they had given him what he wanted. McMichael was able to move twice
the loads and gave them back twice the profit.

John Wesley McMichael was a Canadian, and
proud of it. A comparatively short man, standing five foot seven,
he was none the less solid enough that although the men had many
good reasons to hate him, they never dared raise a fist to him.
There was a story that his wife had died of physical violence,
which McMichael probably started himself to keep everyone in line.
But the truth was she had a brain aneurysm that took her life quite
suddenly one summer night. He never got over it, and those who knew
him before her death said that was when he had turned cold hearted.
Some men die of broken hearts, some sink into deep, dark
depressions. McMichael just got mean. His only signs of outward
compassion ever sighted were for his two young daughters, Lara aged
eight, and Christina, aged twelve. He had hired a nanny, an older
German woman with grown children in Vancouver, to help look after
his children after his wife’s death.

The women of Britannia Beach were generally
of two minds about McMichael. He was, despite his temperament, a
handsome man. He kept his sandy blond hair well barbered and he was
always clean. Due to the amount of physical activity he got each
day, his body was as lean as it had been when he was a teenager.
His smile, when he actually smiled, could warm the chill out of the
northerly winds. There were those who lived in fear of his every
step, of what he could and would do to the welfare of their
families. There were those who craved a piece of him, and were
secretly hoping that one day, he would look at them and become
bewitched by their charms. And of those women, some wanted to marry
him and take a new position in society, but some simply wanted to
lie with him, and feel the blood pulsing through his veins, somehow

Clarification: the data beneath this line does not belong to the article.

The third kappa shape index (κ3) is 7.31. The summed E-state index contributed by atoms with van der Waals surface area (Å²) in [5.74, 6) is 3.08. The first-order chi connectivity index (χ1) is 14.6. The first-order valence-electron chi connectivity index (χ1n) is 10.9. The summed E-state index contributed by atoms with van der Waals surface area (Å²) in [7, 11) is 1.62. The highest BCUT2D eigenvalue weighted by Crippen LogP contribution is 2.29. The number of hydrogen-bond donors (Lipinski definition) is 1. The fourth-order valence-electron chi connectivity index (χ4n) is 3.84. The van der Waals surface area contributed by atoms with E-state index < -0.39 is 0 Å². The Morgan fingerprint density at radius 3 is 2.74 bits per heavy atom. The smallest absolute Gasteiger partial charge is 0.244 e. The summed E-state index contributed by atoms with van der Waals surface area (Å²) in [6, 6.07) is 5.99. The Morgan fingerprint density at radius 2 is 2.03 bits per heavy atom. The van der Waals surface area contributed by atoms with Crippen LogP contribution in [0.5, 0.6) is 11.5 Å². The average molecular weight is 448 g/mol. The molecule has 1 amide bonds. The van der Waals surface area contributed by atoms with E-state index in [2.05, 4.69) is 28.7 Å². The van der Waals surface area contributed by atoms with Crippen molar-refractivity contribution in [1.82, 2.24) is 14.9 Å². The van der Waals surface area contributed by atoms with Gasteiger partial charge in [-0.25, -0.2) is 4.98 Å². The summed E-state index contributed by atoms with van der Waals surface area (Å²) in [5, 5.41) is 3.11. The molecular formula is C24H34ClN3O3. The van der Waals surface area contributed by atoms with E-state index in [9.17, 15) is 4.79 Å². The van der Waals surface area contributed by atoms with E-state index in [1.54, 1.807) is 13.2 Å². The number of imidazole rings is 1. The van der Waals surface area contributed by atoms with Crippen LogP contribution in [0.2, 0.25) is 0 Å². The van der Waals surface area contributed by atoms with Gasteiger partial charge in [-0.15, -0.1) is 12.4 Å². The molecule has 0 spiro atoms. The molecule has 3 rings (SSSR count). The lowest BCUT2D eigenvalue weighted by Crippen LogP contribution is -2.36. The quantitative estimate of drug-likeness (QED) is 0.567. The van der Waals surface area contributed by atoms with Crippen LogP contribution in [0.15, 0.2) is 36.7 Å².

absorbing his power within.

McMichael walked into his office.

“Sarah, I want you to take a letter,” he
began, “Stuart J. Collin, Vancouver Police Department. Dear Stuart,
I have come to discover that just outside the town limits of
Britannia Beach is a home that houses ladies of questionable
repute. This den of sin is temptation for the many hard working
single men employed here at the Royal Columbian Mining Company. The
moral disintegration of their virtues and the loss of integrity of
my employees aside, I fear that the gambling parlour that is also
housed illegally at this address is merely a ploy to rob the men of
their hard-earned cash. I trust that you will send a constable up
to take care of this matter, or I will be forced once again, to
take matters into my own hands. I know we had talked about
re-stationing a constable permanently here in Britannia, but you
know I don’t feel we need a full time officer. Save your money.
However if I can borrow one for a day to remove this woman and her
‘staff’ it would perhaps scare the fear of God into her and cause
her never to return. She obviously has no regard for the law here
in Britannia. Sincerely, J.W. McMichael.”

He ended his dictation.

“Get it out in this evening’s post. Oh wait,
you can’t. It’s Sunday. I had forgotten, what with the extra shifts
needed this weekend. I’ll give it to Frenchie Cates to drop off in
Vancouver when he leaves again on Monday. That will do Sarah.”

It would also teach Ruby a thing or two about
not cutting him in on the action, he thought. He leaned over and
tapped on Sarah’s desk.

“When I told Ruby Dalton to pack up her girls